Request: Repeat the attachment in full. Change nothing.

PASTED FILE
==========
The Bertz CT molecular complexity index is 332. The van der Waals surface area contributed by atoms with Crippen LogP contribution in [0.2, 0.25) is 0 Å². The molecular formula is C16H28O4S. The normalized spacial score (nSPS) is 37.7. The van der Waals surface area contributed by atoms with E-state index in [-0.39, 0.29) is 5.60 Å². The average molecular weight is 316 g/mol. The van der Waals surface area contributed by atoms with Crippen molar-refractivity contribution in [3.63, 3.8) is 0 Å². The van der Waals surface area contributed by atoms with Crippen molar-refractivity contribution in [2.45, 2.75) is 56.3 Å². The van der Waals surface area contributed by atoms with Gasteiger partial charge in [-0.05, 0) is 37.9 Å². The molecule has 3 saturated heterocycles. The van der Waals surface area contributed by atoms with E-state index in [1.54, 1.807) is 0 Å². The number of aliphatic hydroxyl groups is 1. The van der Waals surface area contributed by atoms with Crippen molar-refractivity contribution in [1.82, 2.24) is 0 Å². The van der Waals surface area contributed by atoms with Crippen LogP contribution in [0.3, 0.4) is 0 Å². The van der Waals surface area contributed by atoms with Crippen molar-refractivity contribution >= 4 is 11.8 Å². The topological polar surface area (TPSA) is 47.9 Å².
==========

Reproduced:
The Bertz CT molecular complexity index is 332. The van der Waals surface area contributed by atoms with Crippen LogP contribution in [0.2, 0.25) is 0 Å². The molecular formula is C16H28O4S. The normalized spacial score (nSPS) is 37.7. The van der Waals surface area contributed by atoms with E-state index in [-0.39, 0.29) is 5.60 Å². The average molecular weight is 316 g/mol. The van der Waals surface area contributed by atoms with Crippen molar-refractivity contribution in [3.63, 3.8) is 0 Å². The van der Waals surface area contributed by atoms with Crippen molar-refractivity contribution in [2.45, 2.75) is 56.3 Å². The van der Waals surface area contributed by atoms with Gasteiger partial charge in [-0.05, 0) is 37.9 Å². The molecule has 3 saturated heterocycles. The van der Waals surface area contributed by atoms with E-state index in [1.54, 1.807) is 0 Å². The number of aliphatic hydroxyl groups is 1. The van der Waals surface area contributed by atoms with Crippen molar-refractivity contribution in [1.82, 2.24) is 0 Å². The van der Waals surface area contributed by atoms with Crippen LogP contribution in [0.3, 0.4) is 0 Å². The van der Waals surface area contributed by atoms with Crippen molar-refractivity contribution >= 4 is 11.8 Å². The topological polar surface area (TPSA) is 47.9 Å².